Using the percent nucleotide dataset from the area under the fluorescent peak values, a PCA was performed using Canoco software (Biometris-Plant Research International, Wageningen, The Netherlands) with square-root transformation . The WSMV strains and field isolates were included in the analysis, in addition to the in silico SNP profile data for strains El Batan 3 and Czech to provide a known dimension of diversity.
Applied Biosystems Inc.
Analysis of variance
Basic local alignment search tool for nucleotides
Barley yellow dwarf virus PAV
Cereal yellow dwarf virus RPV
Great Plains Diagnostic Network
Helper component – protease
High plains virus
Maize dwarf mosaic virus
National Center for Biotechnology Information
Oat necrotic mottle virus
Principal component analysis
Polymerase chain reaction
Reverse transcription polymerase chain reaction
Shrimp alkaline phosphatase
Single nucleotide polymorphism
Short tandem repeat
Triticum mosaic virus
Wheat streak mosaic
Wheat streak mosaic virus
Wheat spindle streak mosaic virus.
Cupp OS, Walker DE, Hillison J: Agroterrorism in the US: Key security challenge for the 21st century. Biosecur Bioterror. 2004, 2: 97-105. 10.1089/153871304323146397.
Budowle B, Schutzer SE, Einseln A, Kelley L, Walsh AC, Smith J, Marrone BL, Robertson J, Campos J: Public health: Building microbial forensics as a response to bioterrorism. Science. 2003, 301: 1852-1853. 10.1126/science.1090083.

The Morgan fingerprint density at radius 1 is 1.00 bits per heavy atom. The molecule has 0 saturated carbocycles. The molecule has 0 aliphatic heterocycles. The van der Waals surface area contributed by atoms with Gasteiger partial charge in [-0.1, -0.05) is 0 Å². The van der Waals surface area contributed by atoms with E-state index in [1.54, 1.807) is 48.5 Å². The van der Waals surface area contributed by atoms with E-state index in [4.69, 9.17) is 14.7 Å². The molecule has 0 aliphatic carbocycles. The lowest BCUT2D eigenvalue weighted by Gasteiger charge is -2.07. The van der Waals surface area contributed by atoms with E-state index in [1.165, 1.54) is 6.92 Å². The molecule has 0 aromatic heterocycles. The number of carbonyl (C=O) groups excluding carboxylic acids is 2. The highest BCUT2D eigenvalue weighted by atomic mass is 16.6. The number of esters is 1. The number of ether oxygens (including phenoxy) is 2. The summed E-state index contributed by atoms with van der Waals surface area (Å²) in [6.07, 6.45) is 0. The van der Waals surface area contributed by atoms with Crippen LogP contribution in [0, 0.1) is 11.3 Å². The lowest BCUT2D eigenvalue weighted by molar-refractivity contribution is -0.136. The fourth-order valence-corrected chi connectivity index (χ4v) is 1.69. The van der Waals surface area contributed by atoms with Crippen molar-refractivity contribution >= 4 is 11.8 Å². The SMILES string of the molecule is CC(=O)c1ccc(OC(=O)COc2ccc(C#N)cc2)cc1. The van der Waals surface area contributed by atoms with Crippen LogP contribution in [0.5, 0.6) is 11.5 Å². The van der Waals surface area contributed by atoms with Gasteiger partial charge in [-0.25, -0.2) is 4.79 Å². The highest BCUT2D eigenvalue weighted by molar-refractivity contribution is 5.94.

Budowle B, Burans JP, Breeze R, Wilson M, Chakraborty R: Microbial Forensics. Edited by: Breeze R, Budowle B, Schutzer SE. 2005, Elsevier Academic Press, San Diego, CA, 1-26.
Fletcher J, Bender C, Budowle B, Cobb WT, Gold S, Ishimaru C, Luster D, Melcher U, Murch R, Scherm H, Seem RC, Sherwood JL, Sobral BW, Tolin S: Plant pathogen forensics: capabilities, needs, and recommendations. Microbiol Mol Biol Rev. 2006, 70: 450-471. 10.1128/MMBR.00022-05.
Henson JM, French R: The polymerase chain reaction and plant disease diagnosis. Ann Rev Phytopath. 1993, 31: 81-109. 10.1146/annurev.py.31.090193.000501.
Vincelli P, Tisserat N: Nucleic acid-based pathogen detection in applied plant pathology. Plant Dis. 2008, 92: 660-669. 10.1094/PDIS-92-5-0660.
Bouakaze C, Keyser C, Amory S, Crubezy E, Ludes B: First successful assay of Y-SNP typing by SNaPshot minisequencing on ancient DNA. Int J Legal Med. 2007, 121: 493-499. 10.1007/s00414-007-0177-3.